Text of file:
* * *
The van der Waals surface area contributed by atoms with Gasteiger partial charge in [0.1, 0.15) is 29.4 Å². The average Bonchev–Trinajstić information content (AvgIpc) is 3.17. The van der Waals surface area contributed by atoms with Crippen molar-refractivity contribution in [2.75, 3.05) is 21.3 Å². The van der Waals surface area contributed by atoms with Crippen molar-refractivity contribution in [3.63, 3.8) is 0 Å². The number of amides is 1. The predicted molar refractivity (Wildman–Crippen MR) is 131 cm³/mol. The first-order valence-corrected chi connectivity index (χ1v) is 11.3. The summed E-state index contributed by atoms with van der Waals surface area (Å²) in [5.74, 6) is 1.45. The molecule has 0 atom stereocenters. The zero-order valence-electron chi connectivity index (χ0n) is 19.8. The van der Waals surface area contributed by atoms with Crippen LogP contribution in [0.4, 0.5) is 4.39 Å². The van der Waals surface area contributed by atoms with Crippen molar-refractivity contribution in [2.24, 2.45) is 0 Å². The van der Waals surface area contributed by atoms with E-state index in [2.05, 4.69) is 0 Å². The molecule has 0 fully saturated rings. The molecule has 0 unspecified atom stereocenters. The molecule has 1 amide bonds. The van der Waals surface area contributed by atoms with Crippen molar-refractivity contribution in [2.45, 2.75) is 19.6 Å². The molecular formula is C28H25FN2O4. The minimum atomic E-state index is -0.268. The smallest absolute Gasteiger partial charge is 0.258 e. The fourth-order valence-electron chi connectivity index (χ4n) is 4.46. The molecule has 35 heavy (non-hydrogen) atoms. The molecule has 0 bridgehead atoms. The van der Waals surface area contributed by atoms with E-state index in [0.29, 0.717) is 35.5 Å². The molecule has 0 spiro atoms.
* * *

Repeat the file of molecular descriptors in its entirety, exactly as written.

The van der Waals surface area contributed by atoms with Gasteiger partial charge in [0.1, 0.15) is 29.4 Å². The average Bonchev–Trinajstić information content (AvgIpc) is 3.17. The van der Waals surface area contributed by atoms with Crippen molar-refractivity contribution in [2.75, 3.05) is 21.3 Å². The van der Waals surface area contributed by atoms with Crippen molar-refractivity contribution in [3.63, 3.8) is 0 Å². The number of amides is 1. The predicted molar refractivity (Wildman–Crippen MR) is 131 cm³/mol. The first-order valence-corrected chi connectivity index (χ1v) is 11.3. The summed E-state index contributed by atoms with van der Waals surface area (Å²) in [5.74, 6) is 1.45. The molecule has 0 atom stereocenters. The zero-order valence-electron chi connectivity index (χ0n) is 19.8. The van der Waals surface area contributed by atoms with Crippen LogP contribution in [0.4, 0.5) is 4.39 Å². The van der Waals surface area contributed by atoms with Crippen molar-refractivity contribution in [2.24, 2.45) is 0 Å². The van der Waals surface area contributed by atoms with E-state index in [2.05, 4.69) is 0 Å². The molecule has 0 fully saturated rings. The molecule has 0 unspecified atom stereocenters. The molecule has 1 amide bonds. The van der Waals surface area contributed by atoms with Crippen molar-refractivity contribution in [2.45, 2.75) is 19.6 Å². The molecular formula is C28H25FN2O4. The minimum atomic E-state index is -0.268. The smallest absolute Gasteiger partial charge is 0.258 e. The fourth-order valence-electron chi connectivity index (χ4n) is 4.46. The molecule has 35 heavy (non-hydrogen) atoms. The molecule has 0 bridgehead atoms. The van der Waals surface area contributed by atoms with E-state index in [0.29, 0.717) is 35.5 Å². The molecule has 0 spiro atoms.